March 7, 2013
Marquette Law School, Journal Sentinel conference will examine the debate surrounding a new sports and entertainment arena
Date: Monday, April 8
Time: 8 a.m.
Place: Eckstein Hall, Appellate Courtroom
1215 W. Michigan St., Milwaukee
MILWAUKEE – Marquette University Law School and the Milwaukee Journal Sentinel
on Monday, April 8, will convene a conference that focuses on key questions in the debate over a new sports and entertainment arena in Milwaukee. Supported by the Law School’s Lubar Fund for Public Policy Research, the event will begin at 8 a.m. in Eckstein Hall.
The conference is free and open to the public. Registration is required and available online
Titled “A New Milwaukee Sports and Entertainment Arena? Divining the Benefits and Dividing the Costs,”
the conference will address whether a new sports and entertainment facility is necessary, who would ultimately pay for it, and whether a new arena might be part of a larger plan that addresses other community or regional interests.
The city’s current facility, the BMO Harris Bradley Center, opened in October 1988. Now, 25 years later, discussions have begun about possibly replacing one of the oldest arenas in the National Basketball Association.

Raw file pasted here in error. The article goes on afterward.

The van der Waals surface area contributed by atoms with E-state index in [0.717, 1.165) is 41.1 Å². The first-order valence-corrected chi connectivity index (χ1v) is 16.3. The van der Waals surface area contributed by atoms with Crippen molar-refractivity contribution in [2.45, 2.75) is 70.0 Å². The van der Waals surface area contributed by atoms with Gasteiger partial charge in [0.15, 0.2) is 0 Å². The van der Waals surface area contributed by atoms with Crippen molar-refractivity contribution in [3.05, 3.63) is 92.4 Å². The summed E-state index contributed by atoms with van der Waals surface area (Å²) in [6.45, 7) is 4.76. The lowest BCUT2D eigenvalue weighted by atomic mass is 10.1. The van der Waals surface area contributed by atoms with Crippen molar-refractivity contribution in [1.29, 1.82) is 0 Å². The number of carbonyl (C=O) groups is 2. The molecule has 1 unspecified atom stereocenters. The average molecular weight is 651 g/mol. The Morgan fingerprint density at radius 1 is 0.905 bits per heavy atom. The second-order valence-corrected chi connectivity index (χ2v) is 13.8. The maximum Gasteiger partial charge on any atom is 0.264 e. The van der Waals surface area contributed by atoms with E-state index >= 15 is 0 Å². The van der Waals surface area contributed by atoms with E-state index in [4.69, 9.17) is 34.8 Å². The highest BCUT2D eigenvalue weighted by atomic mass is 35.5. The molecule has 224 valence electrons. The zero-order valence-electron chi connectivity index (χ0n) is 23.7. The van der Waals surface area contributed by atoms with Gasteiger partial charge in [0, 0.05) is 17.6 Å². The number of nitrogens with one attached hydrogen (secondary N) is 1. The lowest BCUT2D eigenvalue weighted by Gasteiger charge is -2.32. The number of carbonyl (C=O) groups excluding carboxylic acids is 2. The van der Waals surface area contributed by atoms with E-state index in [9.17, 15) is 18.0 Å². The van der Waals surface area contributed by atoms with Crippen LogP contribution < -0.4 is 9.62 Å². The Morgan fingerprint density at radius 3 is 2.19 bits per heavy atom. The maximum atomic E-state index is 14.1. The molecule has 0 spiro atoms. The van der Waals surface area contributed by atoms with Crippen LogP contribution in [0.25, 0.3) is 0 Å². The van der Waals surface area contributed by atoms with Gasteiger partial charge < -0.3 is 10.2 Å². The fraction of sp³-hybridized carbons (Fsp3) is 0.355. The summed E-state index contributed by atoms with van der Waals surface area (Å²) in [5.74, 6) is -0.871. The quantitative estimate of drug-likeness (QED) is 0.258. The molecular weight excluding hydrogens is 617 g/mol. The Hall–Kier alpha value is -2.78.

Supporters of a new sports and entertainment facility say it is critical to the city’s future. Without an arena that provides new revenue-generating features, they argue, Milwaukee risks losing not only an NBA franchise but also major concerts and popular special events, thus lessening the city’s quality of life and damaging its reputation as a major league market. Critics say the impact of new arenas and stadiums on communities is overstated and taxpayer money should go toward more-pressing needs.
Conference participants will also examine the economic and psychological impact of sports arenas on cities, how other communities have financed similar facilities, and the public and political appetite for a new arena.
“As with other public policy issues, Marquette Law School has no position on the question whether a new arena is necessary or desirable,” said Dean Joseph D. Kearney. “But I am delighted that once again Mike Gousha, distinguished fellow in law and public policy, in collaboration here with Marty Kaiser, editor of the Journal Sentinel
, and Dave Haynes, editorial page editor, has assembled business leaders, academics, journalists, and politicians to promote discussion of an important and timely topic.”
Confirmed participants include:
• Chris Abele, Milwaukee County Executive
• David Boardman, executive editor, Seattle Times
• Marina Dimitrijevic, chair, Milwaukee County Board of Supervisors
• Craig Leipold, majority owner, Minnesota Wild (and former owner, Nashville Predators)
• Greg Marcus, president and CEO, Marcus Corporation
• Marc Marotta, chair, Bradley Center Board
• Michael Murphy, alderman, City of Milwaukee
• Cory Nettles, managing director, Generation Growth Capital, Inc.
• Matt Parlow, associate dean for academic affairs, Marquette Law School
• Tim Sheehy, president, Metropolitan Milwaukee Association of Commerce
• David Shribman, executive editor, Pittsburgh Post-Gazette
• Robin Vos, Speaker of the Wisconsin Assembly
• Roy Williams, president, Greater Oklahoma City Chamber
• Andrew Zimbalist, Robert A. Woods Professor of Economics, Smith College
Media interested in attending the conference should contact Christopher Stolarski, senior communication specialist, at (414) 288-1988 or firstname.lastname@example.org.